A groundbreaking Black artist and his career in the Jim Crow South
“Jackson is a person whose image appears often in history but whose story has been relatively unknown. Cason’s work makes an important contribution by detailing the life of a successful musician who hitched his star to a mainstream, consensus culture and thus was welcomed and favored among local, state, and national politicians. Jackson’s career is not without controversy, and Cason exposes those complexities along the way, doing the important work of bringing Jackson’s life to light.”—R. A. Lawson, author of Jim Crow’s Counterculture: The Blues and Black Southerners, 1890-1945
“Cason’s biography returns to the spotlight and centerstage a trailblazing performer and musician who helped shape a generation of Black musicians and artists.”—Le’Trice D. Donaldson, author of Duty beyond the Battlefield: African American Soldiers Fight for Racial Uplift, Citizenship, and Manhood, 1870–1920
This book is the first biography of Graham Jackson (1903-1983), a virtuosic musician whose life story displays the complexities of being a Black professional in the segregated South. David Cason discusses how Jackson navigated a web of racial and social negotiations throughout his long career and highlights his little-known role in events of the twentieth century.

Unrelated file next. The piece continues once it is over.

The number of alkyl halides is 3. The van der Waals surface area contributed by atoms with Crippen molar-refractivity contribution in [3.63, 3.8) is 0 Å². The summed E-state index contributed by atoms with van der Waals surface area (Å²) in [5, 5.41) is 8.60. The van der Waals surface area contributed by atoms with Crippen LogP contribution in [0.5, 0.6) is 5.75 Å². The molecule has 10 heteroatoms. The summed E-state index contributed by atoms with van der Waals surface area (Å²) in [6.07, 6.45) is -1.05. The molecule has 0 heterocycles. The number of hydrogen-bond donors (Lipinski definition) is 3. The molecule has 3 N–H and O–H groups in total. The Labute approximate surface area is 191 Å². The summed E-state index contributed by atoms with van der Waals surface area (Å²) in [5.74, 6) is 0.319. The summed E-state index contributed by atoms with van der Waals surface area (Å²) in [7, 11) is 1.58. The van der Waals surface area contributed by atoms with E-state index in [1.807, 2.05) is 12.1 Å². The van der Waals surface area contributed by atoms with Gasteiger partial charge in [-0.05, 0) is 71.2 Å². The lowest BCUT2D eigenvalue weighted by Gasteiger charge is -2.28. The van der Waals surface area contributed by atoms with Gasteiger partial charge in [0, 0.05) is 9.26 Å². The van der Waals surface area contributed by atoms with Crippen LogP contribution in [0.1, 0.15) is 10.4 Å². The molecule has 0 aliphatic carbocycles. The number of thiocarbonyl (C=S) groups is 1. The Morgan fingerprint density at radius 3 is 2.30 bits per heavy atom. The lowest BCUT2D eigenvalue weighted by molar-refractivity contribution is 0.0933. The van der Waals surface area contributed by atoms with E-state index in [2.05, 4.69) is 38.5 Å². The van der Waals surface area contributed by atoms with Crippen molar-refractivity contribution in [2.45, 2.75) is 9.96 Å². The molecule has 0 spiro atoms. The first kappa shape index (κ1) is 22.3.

Widely known for an iconic photo taken of him playing the accordion in tears at Franklin D. Roosevelt’s funeral, which became a Life magazine cover, Jackson is revealed here to have a much deeper story. He was a performer, composer, and high school music director known for his skills on the piano and organ. Jackson was among the first Black men to enlist in the Navy during World War II, helping recruit many other volunteers and raising over $2 million for the war effort. After the war he became a fixture at Atlanta music venues and in 1971, Governor Jimmy Carter proclaimed Jackson the State Musician of Georgia.
Cason examines Jackson’s groundbreaking roles with a critical eye, taking into account how Jackson drew on his connections with white elites including Roosevelt, Coca-Cola magnate Robert Woodruff, and golfer Bobby Jones, and was censured by Black Power figures for playing songs associated with Confederate memory. Based on archival, newspaper, and interview materials, The Life and Music of Graham Jackson brings into view the previously unknown story of an ambitious and talented artist and his controversial approach to the politics and culture of his day.
David Cason is associate professor in the Honors Program at the University of North Dakota, where he teaches courses on history, the civil rights movement, and social justice.
Publication of this work made possible by a Sustaining the Humanities through the American Rescue Plan grant from the National Endowment for the Humanities.
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